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United States Patent Application 20170306639
Kind Code A1
ODRIOZOLA SAGASTUME; Jose Manuel October 26, 2017

WAVE GENERATOR SYSTEM WITH DISSIPATIVE SHORES

Abstract

Wave generator system (1) for generating waves in a mass of water (2) for leisure or sporting use, comprising a wave dissipating shore (6) capable of avoiding the formation of rebound waves. The shore (6) has a shore floor (7) with a decreasing height towards the floor (3) under the mass of water (2), a permeable shore ceiling (8) and a plurality of inner compartments (17), each compartment (17) including one or more barriers (22) that offer resistance to the passage of water in a direction towards the mass of water (2) and that leave a water passage space (24) that allows the passage of water in the direction of the mass of water (2). The wave absorbed by the shore (6) loses energy by moving through the compartments and returns to the mass of water (2) due to gravity.


Inventors: ODRIOZOLA SAGASTUME; Jose Manuel; (Donostia (Gipuzkoa), ES)
Applicant:
Name City State Country Type

INSTANT SPORT, S.L.i

Donostia (Gipuzkoa)

ES
Family ID: 1000002774991
Appl. No.: 15/513246
Filed: September 21, 2015
PCT Filed: September 21, 2015
PCT NO: PCT/ES2015/070682
371 Date: March 22, 2017


Current U.S. Class: 1/1
Current CPC Class: E04H 4/0006 20130101; A63B 69/0093 20130101; A63G 31/007 20130101
International Class: E04H 4/00 20060101 E04H004/00; A63G 31/00 20060101 A63G031/00

Foreign Application Data

DateCodeApplication Number
Sep 26, 2014ES201431409

Claims



1. Wave generator system (1) for human leisure or sporting use, which comprises a floor (3) on which a mass of water (2) with an edge (5) is placed, and which further comprises of a shore (6) that extends along said edge (5) of the mass of water (2), characterised in that the shore (6) comprises: a shore floor (7) with a decreasing height towards said floor (3) under the mass of water (2), so that water on said shore floor (7) is displaced by gravity towards the mass of water (2); a permeable shore ceiling (8), which allows the passage of water from above the shore ceiling (8) towards the shore floor (7); a plurality of compartments (17) arranged between the shore floor (7) and the shore ceiling (8), wherein each compartment (17) comprises at least one barrier (22) that offers resistance to the passage of water in a direction towards the mass of water (2) and leaves a water passage space (24) that allows the passage of water towards the mass of water (2).

2. Wave generator system (1), according to claim 1, characterised in that the compartments (17) are delimited by transverse walls (18).

3. Wave generator system (1), according to claim 2, characterised in that the transverse walls (18) extend from the shore floor (7) to the shore ceiling (8).

4. Wave generator system (1), according to claim 1, characterised in that the barrier (22) comprises a wall that extends from the shore ceiling (8), and in that the water passage space (24) extends between said wall and the shore floor (7).

5. Wave generator system (1), according to claim 4, characterised in that the compartments (17) are delimited by transverse walls (18), and in that said wall and said water passage space (24) extend from one to the other of said two transverse walls (18) that delimit the compartment (17).

6. Wave generator system (1), according to claim 1, characterised in that the shore ceiling (8) has an outer surface (16) that is inclined towards the mass of water (2).

7. Wave generator system (1), according to claim 1, characterised in that the shore (8) comprises an end wall (12) which extends between an outer edge (13) of the shore floor (7) and an outer edge (14) of the shore ceiling (8).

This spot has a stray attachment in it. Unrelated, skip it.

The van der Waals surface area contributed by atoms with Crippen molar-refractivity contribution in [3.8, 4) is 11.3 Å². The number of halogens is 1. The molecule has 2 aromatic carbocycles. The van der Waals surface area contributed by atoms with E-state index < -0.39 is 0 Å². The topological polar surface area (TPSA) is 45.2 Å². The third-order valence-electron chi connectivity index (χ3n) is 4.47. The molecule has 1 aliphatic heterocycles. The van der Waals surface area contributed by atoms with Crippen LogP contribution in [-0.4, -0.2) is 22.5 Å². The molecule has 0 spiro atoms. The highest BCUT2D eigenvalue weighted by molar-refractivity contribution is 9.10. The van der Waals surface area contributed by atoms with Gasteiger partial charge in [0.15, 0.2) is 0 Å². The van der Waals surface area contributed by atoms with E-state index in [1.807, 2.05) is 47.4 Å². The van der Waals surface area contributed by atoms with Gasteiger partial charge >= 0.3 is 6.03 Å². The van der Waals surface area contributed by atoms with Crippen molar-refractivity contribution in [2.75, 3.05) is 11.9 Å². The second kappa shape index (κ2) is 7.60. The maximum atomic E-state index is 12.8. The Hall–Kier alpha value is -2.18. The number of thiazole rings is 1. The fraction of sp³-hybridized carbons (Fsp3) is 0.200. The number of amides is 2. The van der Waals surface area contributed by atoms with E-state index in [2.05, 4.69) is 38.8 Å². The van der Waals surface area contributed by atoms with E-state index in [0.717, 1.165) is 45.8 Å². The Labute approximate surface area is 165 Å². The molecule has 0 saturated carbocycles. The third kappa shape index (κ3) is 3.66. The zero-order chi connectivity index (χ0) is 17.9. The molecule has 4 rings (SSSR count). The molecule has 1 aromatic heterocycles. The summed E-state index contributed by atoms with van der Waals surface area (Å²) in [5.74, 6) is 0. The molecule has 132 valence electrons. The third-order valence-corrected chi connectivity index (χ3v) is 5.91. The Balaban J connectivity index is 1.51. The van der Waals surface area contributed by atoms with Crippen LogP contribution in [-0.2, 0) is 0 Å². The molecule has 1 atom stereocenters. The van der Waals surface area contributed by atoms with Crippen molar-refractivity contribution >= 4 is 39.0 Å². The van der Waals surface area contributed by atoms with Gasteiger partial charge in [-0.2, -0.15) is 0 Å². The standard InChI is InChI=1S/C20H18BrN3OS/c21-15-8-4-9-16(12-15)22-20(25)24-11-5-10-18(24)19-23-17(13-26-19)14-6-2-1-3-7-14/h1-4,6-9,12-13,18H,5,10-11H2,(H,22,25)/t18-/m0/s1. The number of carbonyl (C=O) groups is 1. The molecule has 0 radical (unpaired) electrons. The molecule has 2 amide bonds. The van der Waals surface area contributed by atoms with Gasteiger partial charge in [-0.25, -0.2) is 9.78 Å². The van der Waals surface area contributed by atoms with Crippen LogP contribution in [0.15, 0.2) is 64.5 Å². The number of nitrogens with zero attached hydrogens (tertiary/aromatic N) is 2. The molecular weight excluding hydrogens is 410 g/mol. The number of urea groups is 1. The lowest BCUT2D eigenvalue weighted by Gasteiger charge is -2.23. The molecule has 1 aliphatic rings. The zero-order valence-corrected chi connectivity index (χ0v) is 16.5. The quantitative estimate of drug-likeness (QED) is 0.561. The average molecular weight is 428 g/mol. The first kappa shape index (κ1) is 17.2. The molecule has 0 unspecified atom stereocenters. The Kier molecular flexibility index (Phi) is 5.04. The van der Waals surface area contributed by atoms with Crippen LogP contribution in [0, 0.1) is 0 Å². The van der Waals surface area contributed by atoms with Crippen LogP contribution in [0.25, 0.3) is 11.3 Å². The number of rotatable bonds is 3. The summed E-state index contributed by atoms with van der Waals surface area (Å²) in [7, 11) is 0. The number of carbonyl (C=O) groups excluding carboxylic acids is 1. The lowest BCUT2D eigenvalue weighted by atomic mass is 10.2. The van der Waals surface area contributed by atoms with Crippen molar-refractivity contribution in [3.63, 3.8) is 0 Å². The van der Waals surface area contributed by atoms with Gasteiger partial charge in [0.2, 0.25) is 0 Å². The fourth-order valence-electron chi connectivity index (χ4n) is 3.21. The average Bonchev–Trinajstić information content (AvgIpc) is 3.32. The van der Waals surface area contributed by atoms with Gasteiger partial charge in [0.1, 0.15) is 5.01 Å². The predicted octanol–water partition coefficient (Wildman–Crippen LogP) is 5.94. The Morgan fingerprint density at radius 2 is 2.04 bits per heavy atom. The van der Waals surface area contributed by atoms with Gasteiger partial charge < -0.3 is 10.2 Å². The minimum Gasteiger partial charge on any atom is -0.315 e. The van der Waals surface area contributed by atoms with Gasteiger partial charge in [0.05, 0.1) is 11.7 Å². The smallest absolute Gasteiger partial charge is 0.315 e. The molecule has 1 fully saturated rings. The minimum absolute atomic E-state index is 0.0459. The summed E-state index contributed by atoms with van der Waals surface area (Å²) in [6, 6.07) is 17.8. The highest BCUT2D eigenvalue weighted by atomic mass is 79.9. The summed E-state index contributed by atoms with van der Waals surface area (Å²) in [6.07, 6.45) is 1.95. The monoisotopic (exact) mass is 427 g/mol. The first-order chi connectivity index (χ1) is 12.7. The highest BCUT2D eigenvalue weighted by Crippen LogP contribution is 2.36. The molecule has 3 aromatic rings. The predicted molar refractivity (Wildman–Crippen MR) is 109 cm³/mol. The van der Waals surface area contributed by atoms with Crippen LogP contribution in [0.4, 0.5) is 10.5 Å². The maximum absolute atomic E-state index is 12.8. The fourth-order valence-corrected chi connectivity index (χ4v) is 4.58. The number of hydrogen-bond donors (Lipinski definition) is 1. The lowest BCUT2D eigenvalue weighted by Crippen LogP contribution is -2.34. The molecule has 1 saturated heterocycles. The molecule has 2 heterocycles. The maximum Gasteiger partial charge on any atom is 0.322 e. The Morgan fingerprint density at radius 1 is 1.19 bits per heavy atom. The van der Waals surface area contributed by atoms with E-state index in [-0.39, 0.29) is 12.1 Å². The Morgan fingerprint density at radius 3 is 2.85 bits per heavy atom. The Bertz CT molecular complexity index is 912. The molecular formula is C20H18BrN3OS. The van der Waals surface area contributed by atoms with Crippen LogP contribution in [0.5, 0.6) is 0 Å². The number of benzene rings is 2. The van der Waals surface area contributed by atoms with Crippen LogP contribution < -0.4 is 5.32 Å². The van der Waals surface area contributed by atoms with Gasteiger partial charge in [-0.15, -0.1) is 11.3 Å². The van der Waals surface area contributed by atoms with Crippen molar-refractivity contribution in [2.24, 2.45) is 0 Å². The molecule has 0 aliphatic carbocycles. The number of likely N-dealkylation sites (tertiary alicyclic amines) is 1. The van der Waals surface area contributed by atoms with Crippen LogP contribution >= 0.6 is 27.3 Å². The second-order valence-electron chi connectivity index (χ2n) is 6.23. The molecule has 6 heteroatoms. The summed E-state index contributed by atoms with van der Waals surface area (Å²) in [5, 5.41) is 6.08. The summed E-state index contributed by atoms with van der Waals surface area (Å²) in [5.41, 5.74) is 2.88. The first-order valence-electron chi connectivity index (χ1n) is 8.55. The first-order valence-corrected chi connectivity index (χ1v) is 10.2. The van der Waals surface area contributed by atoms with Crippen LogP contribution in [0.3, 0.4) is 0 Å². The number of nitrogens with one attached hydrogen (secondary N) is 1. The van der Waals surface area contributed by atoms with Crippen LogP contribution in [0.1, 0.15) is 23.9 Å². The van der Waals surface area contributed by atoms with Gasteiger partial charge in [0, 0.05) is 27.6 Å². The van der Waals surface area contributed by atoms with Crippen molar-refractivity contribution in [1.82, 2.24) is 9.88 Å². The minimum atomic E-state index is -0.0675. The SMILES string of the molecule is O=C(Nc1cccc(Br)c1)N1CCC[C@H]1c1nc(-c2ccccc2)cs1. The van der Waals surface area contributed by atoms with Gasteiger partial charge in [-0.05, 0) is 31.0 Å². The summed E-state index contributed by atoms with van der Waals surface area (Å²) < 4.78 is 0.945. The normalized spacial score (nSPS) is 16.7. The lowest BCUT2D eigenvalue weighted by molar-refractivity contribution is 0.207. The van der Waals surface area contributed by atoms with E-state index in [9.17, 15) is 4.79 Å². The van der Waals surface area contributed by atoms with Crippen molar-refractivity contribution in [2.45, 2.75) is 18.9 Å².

8. Wave generator system (1), according to claim 7, characterised in that the compartments (17) are delimited by transverse walls (18), and in that the system comprises an impermeable layer (27) placed under the transverse walls (18) and delimited by the compartments (17), and which extends under the end wall (12) and is affixed to a rear end of this end wall (12).

9. Wave generator system (1), according to claim 8, characterised in that the impermeable layer (27) extends to the outer edge (13) of the shore ceiling (8).

10. Wave generator system (1), according to claim 7, characterised in that the transverse walls (18) are triangular, with one side (19) adjacent to the shore floor (7), a second side (20) adjacent to the shore ceiling (8) and a third side (21) adjacent to the end wall (12).

11. Wave generator system (1), according to claim 1, characterised in that the transverse walls (18) have at least one lower supporting protuberance (28).

12. Wave generator system (1), according to claim 1, characterised in that the shore ceiling (8) comprises an upper mesh made out of a textile material, whereby this mesh provides an upper surface for the user of the system.
Description



FIELD OF THE INVENTION

[0001] The invention relates to a wave generator system and, in particular, to a system for generating waves in an aquatic environment, provided with dissipative shores capable of absorbing wave energy and minimising wave rebounds.

PRIOR ART

[0002] Many designs of devices and systems for generating waves in an aquatic environment are known in prior art, the purpose of these devices and systems being to artificially generate waves in the aquatic environment for human enjoyment and to practice sports such as surfing. An example of a wave generator system is based on dragging a mobile element through the water (for example under the water, through the water surface and in contact with the water like a paddle, or along the surface of the water), pushing the water and causing a wave to be formed; successive waves can be generated by making the mobile element move in circles, in forward and backward movements, and/or by including various mobile elements. Another example of a wave generator system is based on launching or allowing water to fall against a fixed profile, so that the water changes direction in a predefined fashion and forms a wave. Depending on the type of device, the wave can be generated relatively statically, i.e. without travelling along the aquatic environment, or dynamically, i.e. moving along the aquatic environment in the same way as ocean waves travel, for instance, towards a shore.